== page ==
What is a Runline?
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Sportsbooks do not offer spreads on Major League Baseball games like bettors are used too seeing in the NFL and NBA. Most matchups are close enough that a spread wouldn’t get much bigger than a single run.
Instead, books list moneylines. A big favorite may be as big as -300, or even higher. ‘Books also list the runline, which gives the underdog +1.5 runs. Typically, bettors have to pay to get the +1.5 but in some lopsided matchups the team laying the 1.5 remains the higher priced of the two.
When to bet the Runline
It’s more common for a bettor to lay the 1.5 with a favorite either because he/she believes that team will win in a blowout or because it is just too expensive on the moneyline.
A bettor keen on an underdog might hedge some of the bet with a +1.5 runline play, which protects against the one-run loss, which is so common late or even in extra-innings (more on that below).
Considerations Betting the Runline
Be aware that the home favorite is at a distinct disadvantage on the runline because it may only come to bat eight times. If the home team leads by one after eight innings and holds that lead in the top of the ninth, the game is over; it cashes on the moneyline but loses the runline by the half-run hook.
Consider a high-scoring game in which both teams are scoring more often than they are not. The home favorite may take a two-run lead into the ninth. If it gives up a run to win by one, it loses the runline. It would have been better to have given up two runs, or even three, and have a chance to come up to bat in the bottom of the ninth.
Same rule applies to extra-innings. Whereas the road team may score as many runs as it can in the top of an inning in extras, if the home team gets up by just one, the game ends and the losing team still covers the runline.
Consider the same scenario above. Let’s say the home favorite gave up three in the top of the ninth and came to bat in the bottom trailing by one. The leadoff man hits a home run to tie the game and the next three batters reach to load the bases with no outs. If the next batter walked to score the winning run, the +1.5 side would still cash, even though there were almost surely addition runs coming in for the home team.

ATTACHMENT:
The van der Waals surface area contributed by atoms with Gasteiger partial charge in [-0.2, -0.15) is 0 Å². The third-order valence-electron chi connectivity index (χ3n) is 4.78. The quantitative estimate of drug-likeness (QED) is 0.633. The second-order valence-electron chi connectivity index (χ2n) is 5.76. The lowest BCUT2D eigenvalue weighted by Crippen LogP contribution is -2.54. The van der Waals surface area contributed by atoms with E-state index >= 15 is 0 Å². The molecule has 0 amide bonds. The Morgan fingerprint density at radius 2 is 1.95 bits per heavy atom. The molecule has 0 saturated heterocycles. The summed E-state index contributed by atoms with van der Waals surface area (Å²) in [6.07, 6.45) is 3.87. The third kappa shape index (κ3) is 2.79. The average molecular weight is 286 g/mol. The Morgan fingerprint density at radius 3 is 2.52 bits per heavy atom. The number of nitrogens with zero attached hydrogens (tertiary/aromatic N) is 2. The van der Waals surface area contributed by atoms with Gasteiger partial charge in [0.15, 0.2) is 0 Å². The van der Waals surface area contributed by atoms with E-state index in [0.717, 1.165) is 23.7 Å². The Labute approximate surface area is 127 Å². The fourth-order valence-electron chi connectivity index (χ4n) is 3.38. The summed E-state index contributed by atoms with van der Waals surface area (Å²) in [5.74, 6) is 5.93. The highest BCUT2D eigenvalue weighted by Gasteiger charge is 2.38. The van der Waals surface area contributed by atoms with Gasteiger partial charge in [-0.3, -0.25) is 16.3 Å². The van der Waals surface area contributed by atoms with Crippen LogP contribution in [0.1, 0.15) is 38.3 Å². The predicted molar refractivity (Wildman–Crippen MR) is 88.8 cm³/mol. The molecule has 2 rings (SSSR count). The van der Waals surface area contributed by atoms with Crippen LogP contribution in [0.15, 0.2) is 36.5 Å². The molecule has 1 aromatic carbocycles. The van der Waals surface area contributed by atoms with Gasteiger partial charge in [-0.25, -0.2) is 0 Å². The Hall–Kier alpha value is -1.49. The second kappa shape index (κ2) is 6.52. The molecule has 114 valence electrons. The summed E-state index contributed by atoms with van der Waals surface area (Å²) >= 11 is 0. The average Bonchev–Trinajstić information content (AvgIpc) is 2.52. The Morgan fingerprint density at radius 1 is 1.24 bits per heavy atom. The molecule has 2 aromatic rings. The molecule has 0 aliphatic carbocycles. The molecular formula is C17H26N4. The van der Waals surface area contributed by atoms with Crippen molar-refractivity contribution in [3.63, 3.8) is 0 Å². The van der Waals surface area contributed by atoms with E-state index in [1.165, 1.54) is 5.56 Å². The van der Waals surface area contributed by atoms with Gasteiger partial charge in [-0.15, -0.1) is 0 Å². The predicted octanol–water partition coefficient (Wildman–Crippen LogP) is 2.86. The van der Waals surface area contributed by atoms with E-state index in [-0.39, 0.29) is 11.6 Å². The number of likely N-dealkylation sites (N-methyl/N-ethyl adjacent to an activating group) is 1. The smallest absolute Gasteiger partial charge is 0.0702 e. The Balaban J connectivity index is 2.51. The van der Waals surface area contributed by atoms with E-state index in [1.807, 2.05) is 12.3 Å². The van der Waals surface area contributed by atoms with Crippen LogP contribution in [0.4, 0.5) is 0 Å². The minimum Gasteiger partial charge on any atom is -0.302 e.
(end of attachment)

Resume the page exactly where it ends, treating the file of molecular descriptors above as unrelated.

Synthesizing a -1 line
Bettors keen on the favorite but unwilling to suffer a bad beat like the one mentioned above may use the runline and the moneyline to manufacture a -1 line.
The advantage of the -1 runs is a more affordable favorite that won’t lose if it wins by a single run but rather push.
Let’s take an example of a -200 moneyline favorite that’s +110 when it lays 1.5 on the runline. A bettor can play two to win one on the moneyline and then one to win 1.1 on the runline. If the favorite loses the game, he/she loses both bets for a total loss of -3. If the favorite wins by more than a run, he/she wins both bets for a total win of 2.1. If the favorite wins by exactly one, he/she pushes (winning a unit on the moneyline and losing it back on the runline).
Risking 3 to win 2.1 calculates to a decimal price of 1.7. By combining the moneyline and the runline, the bettor has reduced the price on the favorite and avoided a bad beat in a one-run game. In order to cash, however, the favorite still must win by multiple runs.
What do you think of our article MLB Betting Tips: Betting the Runline? Comments are welcome below.
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